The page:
The Securities and Exchange Commission on Monday charged a Noblesville man with defrauding investors in a scheme that targeted retirement savings.
John K. Marcum, 49, portrayed himself as a trader and asset manager to raise more than $6 million from at least 37 investors in six states through his company, Guaranty Reserves Trust, the SEC alleges.
Starting in 2010, Marcum helped investors set up individual retirement accounts and gained control over their retirement assets, saying he would earn them big returns by day-trading in stocks while guaranteeing the safety of their principal investment. However, the SEC said, Marcum did little actual trading and lost money when he did.
According to the charges, Marcum gave investors false account statements showing they were earning annual returns of more than 20 percent while he was using the funds to pay for a "luxurious personal lifestyle and finance several start-up companies."
The SEC said it has obtained an emergency court order to freeze the assets of Marcum and his company.
“Marcum tricked investors into putting their retirement nest eggs in his hands by portraying himself as a talented trader who could earn high returns while eliminating the risk of loss,” said Timothy L. Warren, acting director of the SEC's Chicago Regional Office. “Marcum tried to carry on his charade of success even after he squandered nearly all of the funds from investors.”
The SEC said Marcum used $3 million as collateral for a line of credit at the brokerage firm where he previously worked to to fund unprofitable ventures such as a bridal store, a bounty hunter reality TV show, and a soul food restaurant operated by the bounty hunters. None of the investors knew their money was being used on such ventures.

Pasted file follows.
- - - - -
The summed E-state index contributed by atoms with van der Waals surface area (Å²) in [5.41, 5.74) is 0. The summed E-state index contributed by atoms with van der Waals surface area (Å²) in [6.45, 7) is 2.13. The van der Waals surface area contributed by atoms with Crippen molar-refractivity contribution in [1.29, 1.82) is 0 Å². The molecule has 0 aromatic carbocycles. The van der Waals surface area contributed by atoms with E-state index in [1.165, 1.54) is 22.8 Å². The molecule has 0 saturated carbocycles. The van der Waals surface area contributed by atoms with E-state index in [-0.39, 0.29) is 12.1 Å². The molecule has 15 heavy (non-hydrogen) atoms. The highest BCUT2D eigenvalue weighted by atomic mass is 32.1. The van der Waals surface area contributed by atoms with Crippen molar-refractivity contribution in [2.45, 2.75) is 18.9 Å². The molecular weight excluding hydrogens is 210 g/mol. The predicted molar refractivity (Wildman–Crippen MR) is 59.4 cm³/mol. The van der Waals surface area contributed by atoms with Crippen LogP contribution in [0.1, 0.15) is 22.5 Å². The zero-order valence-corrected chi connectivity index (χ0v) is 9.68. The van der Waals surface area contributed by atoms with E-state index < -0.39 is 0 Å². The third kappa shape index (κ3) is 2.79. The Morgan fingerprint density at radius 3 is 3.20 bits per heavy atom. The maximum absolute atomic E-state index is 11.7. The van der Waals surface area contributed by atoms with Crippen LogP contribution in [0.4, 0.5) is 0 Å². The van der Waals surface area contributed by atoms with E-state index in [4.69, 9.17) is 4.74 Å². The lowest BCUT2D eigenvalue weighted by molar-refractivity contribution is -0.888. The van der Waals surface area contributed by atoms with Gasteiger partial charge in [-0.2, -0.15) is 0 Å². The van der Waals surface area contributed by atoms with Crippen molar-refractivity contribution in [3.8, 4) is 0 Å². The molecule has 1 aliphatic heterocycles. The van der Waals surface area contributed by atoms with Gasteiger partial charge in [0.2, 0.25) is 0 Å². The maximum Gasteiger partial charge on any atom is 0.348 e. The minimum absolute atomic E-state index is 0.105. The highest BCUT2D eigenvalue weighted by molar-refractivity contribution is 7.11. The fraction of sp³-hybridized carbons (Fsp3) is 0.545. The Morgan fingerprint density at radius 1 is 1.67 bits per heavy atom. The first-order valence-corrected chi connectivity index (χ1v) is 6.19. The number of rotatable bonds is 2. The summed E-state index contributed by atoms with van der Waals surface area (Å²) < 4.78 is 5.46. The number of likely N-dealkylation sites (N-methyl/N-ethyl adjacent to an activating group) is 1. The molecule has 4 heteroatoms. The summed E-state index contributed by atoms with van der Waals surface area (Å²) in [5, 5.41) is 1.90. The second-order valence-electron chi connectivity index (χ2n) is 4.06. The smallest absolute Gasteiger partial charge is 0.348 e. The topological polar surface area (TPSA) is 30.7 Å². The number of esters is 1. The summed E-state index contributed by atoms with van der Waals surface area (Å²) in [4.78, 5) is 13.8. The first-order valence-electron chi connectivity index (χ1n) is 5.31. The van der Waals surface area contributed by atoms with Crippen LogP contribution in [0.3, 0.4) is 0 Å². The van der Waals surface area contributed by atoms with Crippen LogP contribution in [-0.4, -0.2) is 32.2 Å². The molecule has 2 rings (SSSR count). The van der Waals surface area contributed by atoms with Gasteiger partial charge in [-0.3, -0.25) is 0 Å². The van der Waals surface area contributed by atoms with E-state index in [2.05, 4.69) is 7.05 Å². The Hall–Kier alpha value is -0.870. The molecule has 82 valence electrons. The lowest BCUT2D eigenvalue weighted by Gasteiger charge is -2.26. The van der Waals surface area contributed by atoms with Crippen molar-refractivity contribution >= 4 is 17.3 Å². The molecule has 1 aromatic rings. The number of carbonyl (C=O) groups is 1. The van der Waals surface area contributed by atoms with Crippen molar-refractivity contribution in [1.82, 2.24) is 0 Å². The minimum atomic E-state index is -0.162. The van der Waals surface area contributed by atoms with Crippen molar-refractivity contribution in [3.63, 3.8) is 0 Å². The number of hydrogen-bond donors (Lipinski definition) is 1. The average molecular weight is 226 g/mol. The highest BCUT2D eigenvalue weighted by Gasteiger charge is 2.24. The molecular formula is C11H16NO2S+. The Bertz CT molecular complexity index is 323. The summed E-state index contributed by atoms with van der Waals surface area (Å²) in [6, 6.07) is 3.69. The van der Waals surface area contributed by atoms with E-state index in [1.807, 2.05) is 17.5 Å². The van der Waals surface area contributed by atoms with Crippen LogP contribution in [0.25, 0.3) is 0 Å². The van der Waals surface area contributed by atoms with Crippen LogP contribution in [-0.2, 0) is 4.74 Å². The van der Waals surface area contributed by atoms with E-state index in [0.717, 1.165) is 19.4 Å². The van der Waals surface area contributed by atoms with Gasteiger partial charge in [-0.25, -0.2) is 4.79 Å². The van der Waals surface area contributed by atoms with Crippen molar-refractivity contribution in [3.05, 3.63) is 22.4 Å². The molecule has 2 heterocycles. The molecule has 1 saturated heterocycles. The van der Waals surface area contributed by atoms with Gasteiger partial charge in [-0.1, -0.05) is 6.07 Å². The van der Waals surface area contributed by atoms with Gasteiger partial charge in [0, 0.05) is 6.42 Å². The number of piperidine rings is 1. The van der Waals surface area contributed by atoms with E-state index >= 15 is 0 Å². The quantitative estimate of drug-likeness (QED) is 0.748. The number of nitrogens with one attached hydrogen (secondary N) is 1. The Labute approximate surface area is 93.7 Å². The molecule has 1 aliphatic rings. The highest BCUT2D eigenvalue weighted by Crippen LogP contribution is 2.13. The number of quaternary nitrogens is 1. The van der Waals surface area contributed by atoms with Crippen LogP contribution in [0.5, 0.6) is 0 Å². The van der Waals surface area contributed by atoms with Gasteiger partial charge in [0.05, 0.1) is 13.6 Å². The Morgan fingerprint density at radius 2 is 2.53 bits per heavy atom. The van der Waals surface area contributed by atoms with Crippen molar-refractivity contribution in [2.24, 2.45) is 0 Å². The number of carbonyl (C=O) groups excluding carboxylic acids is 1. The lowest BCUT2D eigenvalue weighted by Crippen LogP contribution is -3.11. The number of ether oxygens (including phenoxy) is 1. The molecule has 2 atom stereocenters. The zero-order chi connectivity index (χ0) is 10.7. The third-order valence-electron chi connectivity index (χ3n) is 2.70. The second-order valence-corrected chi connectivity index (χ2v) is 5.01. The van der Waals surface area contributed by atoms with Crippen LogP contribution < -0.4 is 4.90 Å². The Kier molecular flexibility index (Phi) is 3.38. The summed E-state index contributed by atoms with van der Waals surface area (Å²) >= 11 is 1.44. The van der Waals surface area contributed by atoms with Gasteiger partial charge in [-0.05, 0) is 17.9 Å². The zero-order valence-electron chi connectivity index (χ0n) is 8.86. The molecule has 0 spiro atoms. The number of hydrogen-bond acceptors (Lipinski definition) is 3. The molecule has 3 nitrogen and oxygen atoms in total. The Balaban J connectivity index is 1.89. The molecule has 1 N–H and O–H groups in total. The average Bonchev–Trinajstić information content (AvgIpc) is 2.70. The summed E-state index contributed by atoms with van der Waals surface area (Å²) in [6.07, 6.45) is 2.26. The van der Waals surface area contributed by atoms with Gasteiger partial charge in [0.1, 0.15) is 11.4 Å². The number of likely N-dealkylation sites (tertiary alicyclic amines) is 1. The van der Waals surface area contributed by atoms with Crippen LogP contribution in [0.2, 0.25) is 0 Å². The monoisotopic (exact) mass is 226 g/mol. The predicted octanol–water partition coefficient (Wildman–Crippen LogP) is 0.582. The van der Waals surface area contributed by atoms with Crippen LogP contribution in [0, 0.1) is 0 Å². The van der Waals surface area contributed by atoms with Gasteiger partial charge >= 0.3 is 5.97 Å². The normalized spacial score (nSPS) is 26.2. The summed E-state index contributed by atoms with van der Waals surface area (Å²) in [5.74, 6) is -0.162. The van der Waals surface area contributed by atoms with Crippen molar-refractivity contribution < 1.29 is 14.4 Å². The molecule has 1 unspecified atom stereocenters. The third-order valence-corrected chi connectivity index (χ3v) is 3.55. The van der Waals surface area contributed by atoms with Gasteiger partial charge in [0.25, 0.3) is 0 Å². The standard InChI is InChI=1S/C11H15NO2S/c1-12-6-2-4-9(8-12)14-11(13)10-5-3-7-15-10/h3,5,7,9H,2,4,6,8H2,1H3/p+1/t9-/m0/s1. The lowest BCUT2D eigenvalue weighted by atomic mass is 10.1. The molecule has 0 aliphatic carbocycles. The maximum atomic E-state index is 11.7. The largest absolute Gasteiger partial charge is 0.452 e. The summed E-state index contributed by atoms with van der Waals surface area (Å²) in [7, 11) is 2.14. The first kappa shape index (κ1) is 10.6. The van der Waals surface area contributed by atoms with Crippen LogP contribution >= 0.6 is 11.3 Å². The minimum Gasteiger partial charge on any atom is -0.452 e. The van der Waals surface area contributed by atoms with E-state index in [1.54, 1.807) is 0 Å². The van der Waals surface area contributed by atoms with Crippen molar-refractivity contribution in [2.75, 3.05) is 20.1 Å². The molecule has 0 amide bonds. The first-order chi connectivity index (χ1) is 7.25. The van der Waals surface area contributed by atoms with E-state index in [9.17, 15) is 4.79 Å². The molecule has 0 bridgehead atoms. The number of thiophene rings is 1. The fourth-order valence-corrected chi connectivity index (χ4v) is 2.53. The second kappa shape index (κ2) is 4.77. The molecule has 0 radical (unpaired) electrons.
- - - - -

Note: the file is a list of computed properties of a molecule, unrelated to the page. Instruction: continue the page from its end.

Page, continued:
Investigators also accuse Marcum of spending a half-million dollars to pay personal expenses including airline tickets, luxury car payments, hotel stays, sports and event tickets, and tabs at a Hollywood nightclub.
According to the SEC’s complaint, Marcum had a phone conversation with three investors in June and admitted that he had misappropriated investor funds and was unable to pay investors back. During this call, Marcum begged the investors for more time to recover their money.
He offered to name them as beneficiaries on his life insurance policies, which he claimed included a “suicide clause” imposing a two-year waiting period for benefits. He suggested that if he was unsuccessful in returning their money, he would commit suicide to guarantee that they would eventually be repaid.
Marcum could not be reached for comment Monday.